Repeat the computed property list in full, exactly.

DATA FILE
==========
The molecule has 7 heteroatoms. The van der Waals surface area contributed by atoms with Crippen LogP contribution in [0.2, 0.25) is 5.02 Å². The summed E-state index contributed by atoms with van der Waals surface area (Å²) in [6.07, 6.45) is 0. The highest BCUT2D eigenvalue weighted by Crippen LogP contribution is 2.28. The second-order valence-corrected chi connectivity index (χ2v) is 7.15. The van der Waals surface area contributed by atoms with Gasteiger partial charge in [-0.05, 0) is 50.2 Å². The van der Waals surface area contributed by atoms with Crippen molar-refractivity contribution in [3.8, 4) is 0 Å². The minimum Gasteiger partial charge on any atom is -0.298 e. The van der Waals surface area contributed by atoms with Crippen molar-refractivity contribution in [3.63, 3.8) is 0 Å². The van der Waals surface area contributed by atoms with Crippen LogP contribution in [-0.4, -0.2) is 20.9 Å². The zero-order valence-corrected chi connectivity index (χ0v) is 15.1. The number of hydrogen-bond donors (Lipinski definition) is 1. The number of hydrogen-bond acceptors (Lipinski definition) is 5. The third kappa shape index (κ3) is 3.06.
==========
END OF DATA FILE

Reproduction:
The molecule has 7 heteroatoms. The van der Waals surface area contributed by atoms with Crippen LogP contribution in [0.2, 0.25) is 5.02 Å². The summed E-state index contributed by atoms with van der Waals surface area (Å²) in [6.07, 6.45) is 0. The highest BCUT2D eigenvalue weighted by Crippen LogP contribution is 2.28. The second-order valence-corrected chi connectivity index (χ2v) is 7.15. The van der Waals surface area contributed by atoms with Gasteiger partial charge in [-0.05, 0) is 50.2 Å². The van der Waals surface area contributed by atoms with Crippen molar-refractivity contribution in [3.8, 4) is 0 Å². The minimum Gasteiger partial charge on any atom is -0.298 e. The van der Waals surface area contributed by atoms with Crippen molar-refractivity contribution in [3.63, 3.8) is 0 Å². The van der Waals surface area contributed by atoms with Crippen LogP contribution in [-0.4, -0.2) is 20.9 Å². The zero-order valence-corrected chi connectivity index (χ0v) is 15.1. The number of hydrogen-bond donors (Lipinski definition) is 1. The number of hydrogen-bond acceptors (Lipinski definition) is 5. The third kappa shape index (κ3) is 3.06.